I’m pretty certain that high on the list of Things Judges Should Never Do is make the parties in front of them extremely uncomfortable.
Both sides expect a fair hearing and anything that detracts from that is a problem. Obviously.
So what the hell was Texas Justice of the Peace Wayne Mack (below) thinking when he opened a recent court session with a five-minute Bible reading followed by a formal prayer?
That’s what the Freedom From Religion Foundation wants to know:
We understand that in August you opened one of your court sessions with the Christian prayer. We believe that this is regular practice in your courtroom. A concerned Montgomery County resident who had business before you contacted us to report that after you entered the courtroom you stated, “We are going to say a prayer. If any of you are offended by that you can leave into the hallway and your case will not be affected.” After that announcement, we understand that you introduced a pastor who read from the bible for more than five minutes. While the pastor was reading, our complainant says, “I felt that the Judge was watching for reactions from the courtroom; bowed heads, indifference, etc. I definitely felt that our cases would be affected by our reactions [to the bible reading].” Our complainant further says, “Once the Bible reading was over we were then asked to bow our heads to pray. I was very uncomfortable and certainly felt that I was being coerced into following this ritual and that the outcome of my case depended upon my body language.”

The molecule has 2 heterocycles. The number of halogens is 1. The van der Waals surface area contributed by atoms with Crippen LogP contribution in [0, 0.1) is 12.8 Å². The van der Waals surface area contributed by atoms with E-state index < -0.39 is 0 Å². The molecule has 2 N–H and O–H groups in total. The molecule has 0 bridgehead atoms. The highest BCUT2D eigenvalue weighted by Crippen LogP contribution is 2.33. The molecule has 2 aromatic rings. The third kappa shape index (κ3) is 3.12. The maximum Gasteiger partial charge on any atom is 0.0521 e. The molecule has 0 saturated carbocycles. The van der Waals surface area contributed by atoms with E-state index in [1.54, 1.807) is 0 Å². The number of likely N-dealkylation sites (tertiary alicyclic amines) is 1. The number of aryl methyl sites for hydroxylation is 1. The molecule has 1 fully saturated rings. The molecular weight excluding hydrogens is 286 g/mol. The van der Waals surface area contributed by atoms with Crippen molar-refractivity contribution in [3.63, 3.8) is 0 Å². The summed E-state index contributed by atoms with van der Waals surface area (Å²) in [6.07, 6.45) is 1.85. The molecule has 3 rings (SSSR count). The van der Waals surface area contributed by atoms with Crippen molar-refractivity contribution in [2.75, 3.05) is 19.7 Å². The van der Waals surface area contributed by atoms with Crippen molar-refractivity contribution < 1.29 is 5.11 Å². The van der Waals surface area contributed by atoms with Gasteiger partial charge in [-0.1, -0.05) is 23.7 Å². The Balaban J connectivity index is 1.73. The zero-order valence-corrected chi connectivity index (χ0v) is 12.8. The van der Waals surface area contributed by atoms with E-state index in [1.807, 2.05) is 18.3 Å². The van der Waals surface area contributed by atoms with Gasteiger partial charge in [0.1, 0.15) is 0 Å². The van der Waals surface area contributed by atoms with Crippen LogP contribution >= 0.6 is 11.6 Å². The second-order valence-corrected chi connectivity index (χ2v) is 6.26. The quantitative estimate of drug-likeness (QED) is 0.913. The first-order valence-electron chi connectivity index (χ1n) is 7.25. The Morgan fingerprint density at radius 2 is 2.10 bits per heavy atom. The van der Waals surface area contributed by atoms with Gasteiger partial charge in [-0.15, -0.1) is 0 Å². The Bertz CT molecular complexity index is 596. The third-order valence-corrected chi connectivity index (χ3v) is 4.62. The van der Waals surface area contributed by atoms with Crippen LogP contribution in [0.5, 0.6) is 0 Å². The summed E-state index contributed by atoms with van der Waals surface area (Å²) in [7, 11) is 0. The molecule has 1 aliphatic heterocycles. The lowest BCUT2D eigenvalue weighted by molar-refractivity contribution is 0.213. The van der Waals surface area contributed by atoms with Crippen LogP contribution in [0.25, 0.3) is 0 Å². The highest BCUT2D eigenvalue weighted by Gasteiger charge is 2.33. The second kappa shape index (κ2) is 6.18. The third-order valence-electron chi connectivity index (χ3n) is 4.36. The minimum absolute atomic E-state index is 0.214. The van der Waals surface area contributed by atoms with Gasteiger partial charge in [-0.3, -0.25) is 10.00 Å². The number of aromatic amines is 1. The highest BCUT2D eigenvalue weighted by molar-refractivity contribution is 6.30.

It’s meaningless that Mack said “your case will not be affected” when all of his other actions indicate otherwise.
Mack never responded to the letter, sent a month ago, however he has scheduled a prayer breakfast in a few days and will talk about the situation then. In an email to supporters, he said this:
… I will be addressing [FFRF’s] demand that we “immediately end the practice of court prayer” at the Oct 23rd Prayer Breakfast. I am not seeking the potential controversy, as I will have to respond to these groups as well. We are on strong moral and legal ground.
I want to make a statement to show those that feel what we are doing is unacceptable, that not only is it acceptable to our community, but show them that God has a place in all aspects of our lives and public service, during times of tragedy and conflict, when we as a community need to bring peace to the storm. That it is reflected in how we as a community respond and treat each other during these times of tragedy.
There you have it — a judge who doesn’t understand the First Amendment. Separation of church and state isn’t something you can throw out just because the majority of the community doesn’t like it. Mack thinks that pushing his faith through his position is more important than providing a safe space for the people who come in front of him. That alone should disqualify him as a judge.
And just to reiterate a point I’ve made repeatedly, Mack would never be able to get away with this if he was anything other than Christian.